Hot water scalding can happen when the temperature from a hot water tap is too high.

Ten degrees can mean the difference between a safe contact time with hot water and third-degree burns occurring.

Burn times from hot tap water:

  • at 60°C it can take just five seconds for an adult, and 1 second for a child, before third-degree burns occur
  • at 50°C it can take five minutes for an adult or child before third-degree burns occur.

Maximum water temperature

By law, the maximum temperature for heated water connected to plumbing fixtures used primarily for personal hygiene, such as showers, baths, hand basins, and bidets, must not be higher than 50°C.

In public buildings intended for use by children, the elderly, or people with a disability, the water temperature must not be more than 45°C in the following areas:

  • residential areas of aged care buildings
  • patient care areas in health care buildings
  • early childhood centres
  • schools
  • designated accessible facilities in common areas of public buildings.

Installing a water temperature control

While the maximum delivery temperature of heated water mustn't be higher than 50°C, heated water needs to be stored above 60°C in a hot water system to prevent stagnation and bacteria growth, such as legionella.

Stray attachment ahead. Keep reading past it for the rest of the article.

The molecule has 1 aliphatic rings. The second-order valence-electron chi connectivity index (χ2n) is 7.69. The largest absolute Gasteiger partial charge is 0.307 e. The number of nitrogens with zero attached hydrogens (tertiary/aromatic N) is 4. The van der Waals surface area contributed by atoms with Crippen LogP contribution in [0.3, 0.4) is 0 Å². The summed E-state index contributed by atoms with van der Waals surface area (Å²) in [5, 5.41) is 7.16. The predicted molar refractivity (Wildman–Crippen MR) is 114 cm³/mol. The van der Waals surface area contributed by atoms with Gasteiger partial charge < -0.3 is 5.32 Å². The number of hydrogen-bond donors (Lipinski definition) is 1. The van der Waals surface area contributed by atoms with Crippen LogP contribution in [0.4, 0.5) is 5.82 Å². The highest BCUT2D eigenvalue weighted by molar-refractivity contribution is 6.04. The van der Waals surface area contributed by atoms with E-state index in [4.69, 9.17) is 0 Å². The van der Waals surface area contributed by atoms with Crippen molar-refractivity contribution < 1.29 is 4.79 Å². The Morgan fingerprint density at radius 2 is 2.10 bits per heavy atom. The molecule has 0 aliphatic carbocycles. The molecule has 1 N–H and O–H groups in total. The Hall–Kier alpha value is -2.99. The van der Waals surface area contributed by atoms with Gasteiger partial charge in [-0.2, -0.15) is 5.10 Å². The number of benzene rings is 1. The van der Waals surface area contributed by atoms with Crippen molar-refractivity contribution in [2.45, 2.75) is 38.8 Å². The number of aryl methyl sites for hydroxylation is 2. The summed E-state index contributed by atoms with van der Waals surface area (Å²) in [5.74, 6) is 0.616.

To make sure the water that comes out of the tap is at a lower temperature, a thermostatically controlled tap, or a tempering valve should be installed.

Hot water systems installed before 1998 are unlikely to have temperature control devices fitted. Speak to a licensed plumber about your options for installing a temperature control device.

All water temperature control devices need regular maintenance and performance testing.

The maximum water settings are not bathing temperatures. You should still mix cold water with hot water for baths and showers.

Children and the elderly are more likely to suffer burns than other age groups as their skin tends to be softer, and they're less likely to be able to protect themselves.

The maximum bathing temperature recommended for young children is 37°C to 38°C.

You can reduce the risk of burns in the bathroom by:

  • installing a water temperature control device
  • always running cold water first
  • never leaving a child alone in the bathroom.

Related information

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Page last updated 23 December 2021

Provided by:
Department for Energy and Mining
URL:
https://www.sa.gov.au/topics/energy-and-environment/using-electricity-and-gas-safely/hot-water-safety
Last Updated:
23/12/21
Printed on:
21/01/22
Copyright statement:
SA.GOV.AU is licensed under a Creative Commons Attribution 4.0 Licence. © Copyright 2022
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